Full oft, by the benighted rustic seen;
        Aye, elrich forms in sheeted white,
    Which, in the waning moonlight blast,
        Pass by, nor shadow onward cast,
                Like any earthly wight;
        A place, where midnight lights had shone
            Thro' charnel windows, and the glancing
        Of wand'ring flame, on church-path lone,
    Betray'd the hour when fiends and hags were dancing,
Or to their vigil foul with trooping haste advancing.
        A place, whose gate with weeds o'ergrown,
            Hemlock and dock of deep dull green,
            That climbing rank the lintals screen,

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            What time the moon is riding high
            The very hounds went cowering by,
        Or watch'd afar with howling moan;
For brutes 'tis said, will see what meets no human eye.


        You well may guess his faithful wife
            A heart of heavy cheer had then,
        List'ning her household's hum of life,
            And thinking of his silent den.
        "Oh! who will to that vault of death,
            "At night's still watch repair,
        "The dark and chilly sky beneath,
            "And needful succour bear?
    "Many his wants, who bideth lonely there!"


        Pleased had you been to have beheld,
            Like fire-sparks from the stricken stone,
            Like sun-beams on the rain-drop thrown,

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            The kindling eye of sweet Griseld,
            When thus her mother spoke, for known
            Was his retreat to her alone.
            The wary dame to none beside
            The dangerous secret might confide.
            "O fear not, mother! I will go,
                "Betide me good or ill:
            "Nor quick nor dead shall daunt me; no;
            "Nor witch-fires, dancing in the dark,
            "Nor owlet's shriek, nor watch-dog's bark,
"For I shall think, the while, I do God's blessed will.
            "I'll be his active Brownie sprite,
"To bring him needful food, and share his lonely night."


            And she, ere stroke of midnight bell,
            Did bound her for that dismal cell;
            And took that haunted, fearful way
            Which, till that hour, in twilight grey

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            She never by herself had past,
            Or ev'n athwart its copse-wood cast
            A hasty glance, for dread of seeing
            The form of some unearthly being.
            But now, far other forms of fear
                To her scared sight appear,
        And, like a sudden fit of ague, move her;
                The stump of some old, blasted tree,
                Or upright stone, or colt broke free
                To range at will the dewy lea,
            Seem lurking spy or rustic lover,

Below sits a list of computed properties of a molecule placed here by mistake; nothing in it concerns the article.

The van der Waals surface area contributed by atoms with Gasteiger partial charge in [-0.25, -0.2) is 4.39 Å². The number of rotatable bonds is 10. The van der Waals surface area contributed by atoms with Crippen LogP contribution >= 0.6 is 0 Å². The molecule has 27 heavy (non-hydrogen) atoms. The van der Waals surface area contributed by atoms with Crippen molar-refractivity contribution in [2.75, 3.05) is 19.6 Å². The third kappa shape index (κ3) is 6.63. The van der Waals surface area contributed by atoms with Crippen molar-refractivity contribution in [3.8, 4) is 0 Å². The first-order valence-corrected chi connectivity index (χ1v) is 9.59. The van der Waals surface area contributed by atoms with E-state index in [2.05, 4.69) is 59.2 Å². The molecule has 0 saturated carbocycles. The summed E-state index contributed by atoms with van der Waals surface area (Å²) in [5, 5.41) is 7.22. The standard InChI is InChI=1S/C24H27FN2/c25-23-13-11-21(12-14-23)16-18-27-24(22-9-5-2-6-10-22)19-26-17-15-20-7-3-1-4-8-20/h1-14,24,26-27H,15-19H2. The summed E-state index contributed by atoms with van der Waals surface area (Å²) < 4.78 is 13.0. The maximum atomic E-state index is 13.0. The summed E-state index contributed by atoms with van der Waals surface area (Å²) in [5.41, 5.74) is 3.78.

Who may, ev'n thro' the dark, her secret drift discover.


            She pauses oft.--"What whispers near?--
            "The babbling burn sounds in mine ear.
            "Some hasty form the pathway crosses:--
            " 'Tis but a branch the light wind tosses.
            "What thing is that by church-yard gate,
            "That seems like spearman tall to wait?

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            " 'Tis but the martyr's slender stone
            "Which stands so stately and alone:
            "Why should I shrink? why should I fear?
                "The vault's black door is near."
            And she with icy fingers knock'd,
            And heard with joy the door unlock'd,
            And felt the yawning fence give way
        As deep and harsh the sounding hinges bray.


        But to describe their tender meeting,
            Tears shed unseen, affection utter'd
            In broken words, and blessings mutter'd,
        With many a kiss and kindly greeting,
        I know not; would my feeble skill
        Were meeter yoke-mate to my will!


    Then from the struck flint flew the spark,
        And lighted taper, faint and small,

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        Gave out its dun-rays thro' the dark,
            On vaulted roof and crusted wall;
        On stones reversed in crumbling mould,
            And blacken'd poles of bier decay'd
            That lumb'ring on the ground were laid;
        On sculptured wrecks, defaced and old,
        And shreds of painted 'scutcheons torn
            Which once, in pointed lozenge spread,
        The pillar'd church aloft had worn;
        While new-swept nook and lowly bed,
            Strange sight in such a place!
            Betray'd a piteous case,--
Man from man's converse torn, the living with the dead.


            The basket's store of viands and bread,
                Produced with looks of kind inviting,
            Her hands with busy kindness spread;
                And he her kindly care requiting,

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                Fell to with thanks and relish keen,
                Nodded and quaff'd her health between,
While she his glee return'd, her smiles with tears uniting.
                No lordling at his banquet rare
                E'er tasted such delicious fare;
                No beauty on her silken seat,
                With lover kneeling at her feet,
E'er wept and smiled by turns with smiles so fondly sweet


                But soon youth's buoyant gladsome nature
                Spreads joy unmix'd o'er every feature,